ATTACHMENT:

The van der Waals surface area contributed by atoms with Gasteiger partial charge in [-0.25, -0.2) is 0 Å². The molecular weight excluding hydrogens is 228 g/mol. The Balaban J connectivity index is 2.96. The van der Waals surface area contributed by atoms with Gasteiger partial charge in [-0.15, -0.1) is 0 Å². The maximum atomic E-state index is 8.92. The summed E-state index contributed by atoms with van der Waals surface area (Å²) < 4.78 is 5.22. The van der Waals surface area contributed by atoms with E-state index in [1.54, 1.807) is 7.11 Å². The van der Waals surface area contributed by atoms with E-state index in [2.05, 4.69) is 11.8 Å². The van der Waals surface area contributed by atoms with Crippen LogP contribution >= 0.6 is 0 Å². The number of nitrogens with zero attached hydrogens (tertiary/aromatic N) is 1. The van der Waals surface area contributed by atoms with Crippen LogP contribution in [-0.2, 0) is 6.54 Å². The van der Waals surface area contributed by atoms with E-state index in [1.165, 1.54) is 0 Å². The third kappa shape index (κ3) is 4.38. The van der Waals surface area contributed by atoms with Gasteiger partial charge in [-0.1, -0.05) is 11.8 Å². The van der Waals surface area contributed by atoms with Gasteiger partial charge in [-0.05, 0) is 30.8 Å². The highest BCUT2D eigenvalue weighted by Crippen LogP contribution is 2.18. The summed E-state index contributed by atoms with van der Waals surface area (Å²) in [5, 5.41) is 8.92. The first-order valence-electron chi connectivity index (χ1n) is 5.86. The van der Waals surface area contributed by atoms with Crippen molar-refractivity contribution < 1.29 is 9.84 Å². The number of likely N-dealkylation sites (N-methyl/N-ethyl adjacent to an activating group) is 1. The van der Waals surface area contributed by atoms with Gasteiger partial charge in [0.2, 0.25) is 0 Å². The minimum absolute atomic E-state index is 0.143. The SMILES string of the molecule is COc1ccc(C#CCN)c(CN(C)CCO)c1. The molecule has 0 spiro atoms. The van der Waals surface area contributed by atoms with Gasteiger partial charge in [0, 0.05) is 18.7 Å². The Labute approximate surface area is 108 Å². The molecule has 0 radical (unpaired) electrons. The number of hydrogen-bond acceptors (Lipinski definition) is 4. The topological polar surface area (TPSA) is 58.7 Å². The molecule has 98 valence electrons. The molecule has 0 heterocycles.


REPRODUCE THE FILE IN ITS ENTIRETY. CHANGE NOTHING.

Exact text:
The van der Waals surface area contributed by atoms with Gasteiger partial charge in [-0.25, -0.2) is 0 Å². The molecular weight excluding hydrogens is 228 g/mol. The Balaban J connectivity index is 2.96. The van der Waals surface area contributed by atoms with Gasteiger partial charge in [-0.15, -0.1) is 0 Å². The maximum atomic E-state index is 8.92. The summed E-state index contributed by atoms with van der Waals surface area (Å²) < 4.78 is 5.22. The van der Waals surface area contributed by atoms with E-state index in [1.54, 1.807) is 7.11 Å². The van der Waals surface area contributed by atoms with E-state index in [2.05, 4.69) is 11.8 Å². The van der Waals surface area contributed by atoms with Crippen LogP contribution >= 0.6 is 0 Å². The number of nitrogens with zero attached hydrogens (tertiary/aromatic N) is 1. The van der Waals surface area contributed by atoms with Crippen LogP contribution in [-0.2, 0) is 6.54 Å². The van der Waals surface area contributed by atoms with E-state index in [1.165, 1.54) is 0 Å². The third kappa shape index (κ3) is 4.38. The van der Waals surface area contributed by atoms with Gasteiger partial charge in [-0.1, -0.05) is 11.8 Å². The van der Waals surface area contributed by atoms with Gasteiger partial charge in [-0.05, 0) is 30.8 Å². The highest BCUT2D eigenvalue weighted by Crippen LogP contribution is 2.18. The summed E-state index contributed by atoms with van der Waals surface area (Å²) in [5, 5.41) is 8.92. The first-order valence-electron chi connectivity index (χ1n) is 5.86. The van der Waals surface area contributed by atoms with Crippen molar-refractivity contribution < 1.29 is 9.84 Å². The number of likely N-dealkylation sites (N-methyl/N-ethyl adjacent to an activating group) is 1. The van der Waals surface area contributed by atoms with Gasteiger partial charge in [0.2, 0.25) is 0 Å². The minimum absolute atomic E-state index is 0.143. The SMILES string of the molecule is COc1ccc(C#CCN)c(CN(C)CCO)c1. The molecule has 0 spiro atoms. The van der Waals surface area contributed by atoms with Gasteiger partial charge in [0, 0.05) is 18.7 Å². The Labute approximate surface area is 108 Å². The molecule has 0 radical (unpaired) electrons. The number of hydrogen-bond acceptors (Lipinski definition) is 4. The topological polar surface area (TPSA) is 58.7 Å². The molecule has 98 valence electrons. The molecule has 0 heterocycles.